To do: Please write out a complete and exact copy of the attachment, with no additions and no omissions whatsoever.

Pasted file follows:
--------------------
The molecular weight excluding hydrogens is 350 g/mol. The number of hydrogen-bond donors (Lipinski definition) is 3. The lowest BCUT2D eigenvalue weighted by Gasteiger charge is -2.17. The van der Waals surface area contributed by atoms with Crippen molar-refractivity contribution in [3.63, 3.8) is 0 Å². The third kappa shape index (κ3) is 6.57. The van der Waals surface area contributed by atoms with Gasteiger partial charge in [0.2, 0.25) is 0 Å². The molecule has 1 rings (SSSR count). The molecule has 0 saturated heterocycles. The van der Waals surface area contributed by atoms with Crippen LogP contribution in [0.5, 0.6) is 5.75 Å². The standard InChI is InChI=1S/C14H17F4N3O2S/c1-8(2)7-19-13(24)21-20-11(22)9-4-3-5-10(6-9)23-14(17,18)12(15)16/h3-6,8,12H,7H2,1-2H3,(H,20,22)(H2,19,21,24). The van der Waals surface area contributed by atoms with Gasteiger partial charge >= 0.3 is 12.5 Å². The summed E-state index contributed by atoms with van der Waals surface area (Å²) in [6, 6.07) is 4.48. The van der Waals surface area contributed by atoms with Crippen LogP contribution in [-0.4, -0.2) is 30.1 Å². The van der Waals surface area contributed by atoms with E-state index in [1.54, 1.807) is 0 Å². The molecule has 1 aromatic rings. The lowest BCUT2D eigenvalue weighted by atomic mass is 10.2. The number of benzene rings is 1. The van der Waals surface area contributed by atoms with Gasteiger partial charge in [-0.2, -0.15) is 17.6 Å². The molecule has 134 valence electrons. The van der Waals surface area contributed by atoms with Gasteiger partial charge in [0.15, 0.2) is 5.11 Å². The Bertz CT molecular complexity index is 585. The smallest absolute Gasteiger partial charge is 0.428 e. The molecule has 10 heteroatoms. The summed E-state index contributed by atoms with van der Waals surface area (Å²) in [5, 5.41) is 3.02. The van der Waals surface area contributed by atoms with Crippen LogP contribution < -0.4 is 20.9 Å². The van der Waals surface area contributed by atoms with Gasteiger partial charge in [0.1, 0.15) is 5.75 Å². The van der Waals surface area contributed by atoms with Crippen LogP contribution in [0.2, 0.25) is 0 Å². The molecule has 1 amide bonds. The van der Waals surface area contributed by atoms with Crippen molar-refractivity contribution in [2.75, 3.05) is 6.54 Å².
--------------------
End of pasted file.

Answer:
The molecular weight excluding hydrogens is 350 g/mol. The number of hydrogen-bond donors (Lipinski definition) is 3. The lowest BCUT2D eigenvalue weighted by Gasteiger charge is -2.17. The van der Waals surface area contributed by atoms with Crippen molar-refractivity contribution in [3.63, 3.8) is 0 Å². The third kappa shape index (κ3) is 6.57. The van der Waals surface area contributed by atoms with Gasteiger partial charge in [0.2, 0.25) is 0 Å². The molecule has 1 rings (SSSR count). The molecule has 0 saturated heterocycles. The van der Waals surface area contributed by atoms with Crippen LogP contribution in [0.5, 0.6) is 5.75 Å². The standard InChI is InChI=1S/C14H17F4N3O2S/c1-8(2)7-19-13(24)21-20-11(22)9-4-3-5-10(6-9)23-14(17,18)12(15)16/h3-6,8,12H,7H2,1-2H3,(H,20,22)(H2,19,21,24). The van der Waals surface area contributed by atoms with Gasteiger partial charge >= 0.3 is 12.5 Å². The summed E-state index contributed by atoms with van der Waals surface area (Å²) in [6, 6.07) is 4.48. The van der Waals surface area contributed by atoms with Crippen LogP contribution in [-0.4, -0.2) is 30.1 Å². The van der Waals surface area contributed by atoms with E-state index in [1.54, 1.807) is 0 Å². The molecule has 1 aromatic rings. The lowest BCUT2D eigenvalue weighted by atomic mass is 10.2. The number of benzene rings is 1. The van der Waals surface area contributed by atoms with Gasteiger partial charge in [-0.2, -0.15) is 17.6 Å². The molecule has 134 valence electrons. The van der Waals surface area contributed by atoms with Gasteiger partial charge in [0.15, 0.2) is 5.11 Å². The Bertz CT molecular complexity index is 585. The smallest absolute Gasteiger partial charge is 0.428 e. The molecule has 10 heteroatoms. The summed E-state index contributed by atoms with van der Waals surface area (Å²) in [5, 5.41) is 3.02. The van der Waals surface area contributed by atoms with Crippen LogP contribution < -0.4 is 20.9 Å². The van der Waals surface area contributed by atoms with Gasteiger partial charge in [0.1, 0.15) is 5.75 Å². The van der Waals surface area contributed by atoms with Crippen LogP contribution in [0.2, 0.25) is 0 Å². The molecule has 1 amide bonds. The van der Waals surface area contributed by atoms with Crippen molar-refractivity contribution in [2.75, 3.05) is 6.54 Å².